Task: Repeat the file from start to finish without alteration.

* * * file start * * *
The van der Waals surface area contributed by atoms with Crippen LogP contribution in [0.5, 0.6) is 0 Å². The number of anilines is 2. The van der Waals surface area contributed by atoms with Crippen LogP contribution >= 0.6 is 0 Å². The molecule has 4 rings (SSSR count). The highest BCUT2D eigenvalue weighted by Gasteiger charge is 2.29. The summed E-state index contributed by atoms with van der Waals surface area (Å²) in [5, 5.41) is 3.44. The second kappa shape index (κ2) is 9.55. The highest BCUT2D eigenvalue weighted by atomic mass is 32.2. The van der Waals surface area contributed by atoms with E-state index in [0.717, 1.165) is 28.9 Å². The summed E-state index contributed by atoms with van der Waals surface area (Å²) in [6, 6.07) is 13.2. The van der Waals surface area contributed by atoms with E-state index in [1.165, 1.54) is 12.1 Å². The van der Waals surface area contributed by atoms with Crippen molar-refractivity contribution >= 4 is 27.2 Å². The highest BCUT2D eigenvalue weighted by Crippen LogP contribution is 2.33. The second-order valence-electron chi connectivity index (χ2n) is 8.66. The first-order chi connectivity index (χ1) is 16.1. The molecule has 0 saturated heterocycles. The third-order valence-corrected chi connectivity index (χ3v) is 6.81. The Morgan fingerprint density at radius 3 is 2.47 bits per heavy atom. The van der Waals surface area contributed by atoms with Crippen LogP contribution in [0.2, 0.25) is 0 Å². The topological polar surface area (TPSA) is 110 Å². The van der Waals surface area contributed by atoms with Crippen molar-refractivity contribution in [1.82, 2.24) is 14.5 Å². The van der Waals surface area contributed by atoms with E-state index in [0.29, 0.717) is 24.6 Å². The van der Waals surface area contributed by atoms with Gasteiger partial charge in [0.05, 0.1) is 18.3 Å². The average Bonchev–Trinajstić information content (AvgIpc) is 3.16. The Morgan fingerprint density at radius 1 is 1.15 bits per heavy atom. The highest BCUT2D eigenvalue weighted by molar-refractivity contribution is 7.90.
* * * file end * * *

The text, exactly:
The van der Waals surface area contributed by atoms with Crippen LogP contribution in [0.5, 0.6) is 0 Å². The number of anilines is 2. The van der Waals surface area contributed by atoms with Crippen LogP contribution >= 0.6 is 0 Å². The molecule has 4 rings (SSSR count). The highest BCUT2D eigenvalue weighted by Gasteiger charge is 2.29. The summed E-state index contributed by atoms with van der Waals surface area (Å²) in [5, 5.41) is 3.44. The second kappa shape index (κ2) is 9.55. The highest BCUT2D eigenvalue weighted by atomic mass is 32.2. The van der Waals surface area contributed by atoms with E-state index in [0.717, 1.165) is 28.9 Å². The summed E-state index contributed by atoms with van der Waals surface area (Å²) in [6, 6.07) is 13.2. The van der Waals surface area contributed by atoms with E-state index in [1.165, 1.54) is 12.1 Å². The van der Waals surface area contributed by atoms with Crippen molar-refractivity contribution >= 4 is 27.2 Å². The highest BCUT2D eigenvalue weighted by Crippen LogP contribution is 2.33. The second-order valence-electron chi connectivity index (χ2n) is 8.66. The first-order chi connectivity index (χ1) is 16.1. The molecule has 0 saturated heterocycles. The third-order valence-corrected chi connectivity index (χ3v) is 6.81. The Morgan fingerprint density at radius 3 is 2.47 bits per heavy atom. The van der Waals surface area contributed by atoms with Crippen LogP contribution in [0.2, 0.25) is 0 Å². The topological polar surface area (TPSA) is 110 Å². The van der Waals surface area contributed by atoms with Crippen molar-refractivity contribution in [1.82, 2.24) is 14.5 Å². The van der Waals surface area contributed by atoms with E-state index in [0.29, 0.717) is 24.6 Å². The van der Waals surface area contributed by atoms with Gasteiger partial charge in [0.05, 0.1) is 18.3 Å². The average Bonchev–Trinajstić information content (AvgIpc) is 3.16. The Morgan fingerprint density at radius 1 is 1.15 bits per heavy atom. The highest BCUT2D eigenvalue weighted by molar-refractivity contribution is 7.90.